And, finally, comes ratification, now targeted for Oct. 2008. At which point, another, faster standard will likely already be under discussion and the subject of much debate.


I a little bit confused regarding 802.11n. All people are so exciting about this technology and every vendor start to create and launch 802.11n products.
I already heard about this since 2004 (when 802.11g was newly certificated). And I heard that we have to use 2 antennas (1 for transmitting and another for receiving).

Learn from the past, the speed of WLAN G (802.11g) is supposed to reach 54 mbps in normal mode and 104 mbps in turbo mode. But when we implement it, the speed only reach 24 mbps at normal mode and 56 mbps in turbo mode.

If this case also happens in WLAN N, then the credibility of WLAN will fall apart, and soon or later, no one can believe in WLAN speed.

I think WLAN N Drafters have to concern about this. What do you think?

Interesting questions, which show a good grasp of history. 802.11n uses at least four antennas: two each for sending and receiving. It can use more. That's not really a problem, as the antenna arrays don't seem to add considerable expense.

In this article, as with others I've written, I've made a clear distinction between over-the-air symbol rate--the raw number of bits that are transferred by the adapters--and the net throughput rate, or real data sent and received by computers on either end. (That's really application layer versus physical layer data rates, I suppose.)

With 802.11g, 54 Mbps was the raw symbol rate, and the only surprise was that throughput wasn't over 30 Mbps, but so much lower. Turbo mode and similar modes were never part of any IEEE standard, so any data rates there were only supported by individual vendors and their proprietary schemes.

The 300 Mbps rate for 802.11n, which is sometimes called a 240 Mbps for reasons I'm not sure of, is really about 100 Mbps of throughput in ideal cases. We may see more speed yet, but in the same realm in which a G device hits 20+ Mbps of throughput, N will hit 70 to 100 Mbps. I've seen this in testing.

Interesting article, but I'll dispute one point the vendors made. Yes, the chipset makers may very well be able to provide firmware and the like for upgrades to existing DraftN hardware. However, I have several wi-fi devices going back to early 11b for which similar claims were made. The problem is and always has been that the vendors profess a device is future proof. But, experience has shown that while technically a particular device has the capability the vendor has little incentive to bring forward new and improved features and operability. So, for the chipset manufacturers to say their chips can be upgraded it is a hollow promise. The words "can" and "will" are wholly separate. I'd much rather wait for certified hardware.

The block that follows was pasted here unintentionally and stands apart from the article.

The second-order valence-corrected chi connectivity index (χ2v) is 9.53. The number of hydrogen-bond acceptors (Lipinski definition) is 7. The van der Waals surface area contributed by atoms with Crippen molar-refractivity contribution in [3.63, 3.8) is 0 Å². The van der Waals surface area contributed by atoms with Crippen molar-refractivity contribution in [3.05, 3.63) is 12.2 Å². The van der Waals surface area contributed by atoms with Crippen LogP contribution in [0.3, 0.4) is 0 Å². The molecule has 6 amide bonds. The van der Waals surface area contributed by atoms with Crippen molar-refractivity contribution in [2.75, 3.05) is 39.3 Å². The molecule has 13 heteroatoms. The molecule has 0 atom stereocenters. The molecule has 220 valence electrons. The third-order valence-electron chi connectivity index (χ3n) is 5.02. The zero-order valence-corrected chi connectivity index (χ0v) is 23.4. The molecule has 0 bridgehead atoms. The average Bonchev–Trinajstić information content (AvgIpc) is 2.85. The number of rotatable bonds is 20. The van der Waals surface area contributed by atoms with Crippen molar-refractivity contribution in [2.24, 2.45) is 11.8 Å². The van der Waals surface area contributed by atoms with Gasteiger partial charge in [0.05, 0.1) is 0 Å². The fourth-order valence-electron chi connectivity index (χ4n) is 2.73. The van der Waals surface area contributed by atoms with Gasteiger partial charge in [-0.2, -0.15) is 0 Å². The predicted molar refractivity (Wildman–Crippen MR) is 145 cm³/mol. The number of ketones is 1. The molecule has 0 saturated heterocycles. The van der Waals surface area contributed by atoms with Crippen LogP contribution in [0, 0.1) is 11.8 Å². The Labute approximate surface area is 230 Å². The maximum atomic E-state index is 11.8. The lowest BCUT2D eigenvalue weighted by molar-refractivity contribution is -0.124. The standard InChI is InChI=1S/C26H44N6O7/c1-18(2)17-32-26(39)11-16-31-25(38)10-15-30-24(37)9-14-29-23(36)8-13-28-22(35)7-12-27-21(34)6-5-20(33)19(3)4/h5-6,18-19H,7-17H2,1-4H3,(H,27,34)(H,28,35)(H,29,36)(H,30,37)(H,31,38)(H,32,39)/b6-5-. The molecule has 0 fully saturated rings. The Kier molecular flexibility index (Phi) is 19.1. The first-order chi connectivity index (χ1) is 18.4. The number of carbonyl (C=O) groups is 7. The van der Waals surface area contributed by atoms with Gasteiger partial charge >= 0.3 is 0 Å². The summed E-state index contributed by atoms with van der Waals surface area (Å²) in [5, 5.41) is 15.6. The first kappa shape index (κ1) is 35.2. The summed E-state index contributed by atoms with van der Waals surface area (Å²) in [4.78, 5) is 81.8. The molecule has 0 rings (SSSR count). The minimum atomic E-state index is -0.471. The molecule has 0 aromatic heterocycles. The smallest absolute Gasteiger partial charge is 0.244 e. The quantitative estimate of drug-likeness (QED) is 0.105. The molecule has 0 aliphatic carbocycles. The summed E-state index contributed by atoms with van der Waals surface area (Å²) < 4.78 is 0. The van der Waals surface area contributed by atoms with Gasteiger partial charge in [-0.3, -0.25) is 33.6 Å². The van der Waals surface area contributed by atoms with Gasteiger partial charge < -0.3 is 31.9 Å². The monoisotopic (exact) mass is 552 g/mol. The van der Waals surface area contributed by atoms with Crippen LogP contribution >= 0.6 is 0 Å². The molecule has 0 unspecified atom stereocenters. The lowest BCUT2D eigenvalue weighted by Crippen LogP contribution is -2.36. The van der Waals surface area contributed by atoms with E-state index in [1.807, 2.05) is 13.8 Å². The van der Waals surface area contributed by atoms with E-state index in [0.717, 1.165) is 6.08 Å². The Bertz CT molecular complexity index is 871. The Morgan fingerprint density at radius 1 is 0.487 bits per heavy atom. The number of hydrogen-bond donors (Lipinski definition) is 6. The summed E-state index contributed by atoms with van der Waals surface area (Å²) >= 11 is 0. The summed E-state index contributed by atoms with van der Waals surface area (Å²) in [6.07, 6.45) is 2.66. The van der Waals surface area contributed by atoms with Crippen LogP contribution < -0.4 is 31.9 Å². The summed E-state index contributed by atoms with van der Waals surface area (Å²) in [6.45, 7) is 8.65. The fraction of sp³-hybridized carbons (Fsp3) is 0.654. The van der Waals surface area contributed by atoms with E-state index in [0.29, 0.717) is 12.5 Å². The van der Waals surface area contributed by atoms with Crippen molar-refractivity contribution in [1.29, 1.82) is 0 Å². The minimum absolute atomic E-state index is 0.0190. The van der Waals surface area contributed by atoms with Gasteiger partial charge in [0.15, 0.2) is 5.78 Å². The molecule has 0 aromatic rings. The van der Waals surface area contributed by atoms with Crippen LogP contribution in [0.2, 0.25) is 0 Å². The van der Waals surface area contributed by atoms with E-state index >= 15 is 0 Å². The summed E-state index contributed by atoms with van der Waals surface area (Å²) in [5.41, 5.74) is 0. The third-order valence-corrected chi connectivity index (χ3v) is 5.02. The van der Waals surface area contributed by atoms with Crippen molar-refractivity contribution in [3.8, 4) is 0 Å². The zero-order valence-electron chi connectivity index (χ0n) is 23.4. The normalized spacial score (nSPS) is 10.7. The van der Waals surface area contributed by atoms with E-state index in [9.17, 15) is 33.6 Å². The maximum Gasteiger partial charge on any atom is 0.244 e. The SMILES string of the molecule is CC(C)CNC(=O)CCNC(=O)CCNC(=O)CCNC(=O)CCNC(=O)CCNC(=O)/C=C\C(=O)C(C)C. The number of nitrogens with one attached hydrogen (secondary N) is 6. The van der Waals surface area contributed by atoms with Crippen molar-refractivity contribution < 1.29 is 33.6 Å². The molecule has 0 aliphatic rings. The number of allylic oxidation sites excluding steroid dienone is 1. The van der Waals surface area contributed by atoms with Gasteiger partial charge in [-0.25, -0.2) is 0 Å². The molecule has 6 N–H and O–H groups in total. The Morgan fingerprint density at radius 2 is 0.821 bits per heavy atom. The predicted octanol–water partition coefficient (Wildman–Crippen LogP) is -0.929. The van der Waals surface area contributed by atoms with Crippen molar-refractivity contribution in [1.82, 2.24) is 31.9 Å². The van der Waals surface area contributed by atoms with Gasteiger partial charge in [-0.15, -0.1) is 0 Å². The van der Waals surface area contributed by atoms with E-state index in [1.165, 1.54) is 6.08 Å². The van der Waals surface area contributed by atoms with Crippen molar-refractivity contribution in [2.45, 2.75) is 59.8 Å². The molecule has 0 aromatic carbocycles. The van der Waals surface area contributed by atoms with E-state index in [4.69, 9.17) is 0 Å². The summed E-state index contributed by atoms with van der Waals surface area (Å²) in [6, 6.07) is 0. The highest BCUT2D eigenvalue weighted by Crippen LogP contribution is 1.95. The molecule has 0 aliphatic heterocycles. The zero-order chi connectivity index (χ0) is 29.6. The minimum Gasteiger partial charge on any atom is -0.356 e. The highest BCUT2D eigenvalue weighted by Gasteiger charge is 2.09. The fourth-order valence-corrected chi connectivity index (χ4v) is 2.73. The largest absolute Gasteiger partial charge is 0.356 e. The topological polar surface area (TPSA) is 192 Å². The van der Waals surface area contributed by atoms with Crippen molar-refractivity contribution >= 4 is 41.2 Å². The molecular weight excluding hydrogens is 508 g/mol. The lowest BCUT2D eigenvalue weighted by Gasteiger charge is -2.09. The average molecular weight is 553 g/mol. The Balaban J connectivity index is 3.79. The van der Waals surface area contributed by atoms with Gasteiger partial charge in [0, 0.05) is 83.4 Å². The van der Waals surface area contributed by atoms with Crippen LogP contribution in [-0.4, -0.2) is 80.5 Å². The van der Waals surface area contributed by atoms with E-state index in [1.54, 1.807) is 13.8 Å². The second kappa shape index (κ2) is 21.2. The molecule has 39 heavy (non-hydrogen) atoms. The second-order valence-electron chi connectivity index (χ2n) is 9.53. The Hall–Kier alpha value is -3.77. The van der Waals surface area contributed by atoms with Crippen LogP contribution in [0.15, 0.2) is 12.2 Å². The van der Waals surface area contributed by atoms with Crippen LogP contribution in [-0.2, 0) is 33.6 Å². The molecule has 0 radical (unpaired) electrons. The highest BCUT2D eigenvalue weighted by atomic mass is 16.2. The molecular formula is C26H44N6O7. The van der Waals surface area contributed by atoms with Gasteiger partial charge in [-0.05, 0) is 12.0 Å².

[Editor's note: I don't disagree with your desire for certainty--and certification. I would argue, though, that the stakes are different. I recall when WPA shipped, that it would be possible for devices shipped in 1999 and later with 802.11b to be upgraded to WPA. The TKIP key for 802.11i was designed with that in mind. However, some makers were out of business, others had sold their chip businesses, and others chose not to. The situation today is that companies have sold gear with the expectation among users that it will be upgradable to some extent, regardless of disclaimers on the hardware box. I think any hardware maker or chipmaker that failed to achieve upgrades would face a huge amount of negative publicity, and reduced marketshare.--gf]

I do standardization work in TGn. To clear your doubts on the throughput numbers:

With 800ns guard interval (GI) between symbols:

1 spatial stream (SS) in 20 MHz gives 65 Mbps.

2 SS - 20 MHz = 130.

1 SS in 40 Mhz gives 135.
2 SS in 40 Mhz gives 270.

With the optional 400ns GI:

1 spatial stream (SS) in 20 MHz gives 72 Mbps.
2 SS - 20 MHz = 144.
1 SS in 40 Mhz gives 150.
2 SS in 40 Mhz gives 300.

Hope this helps.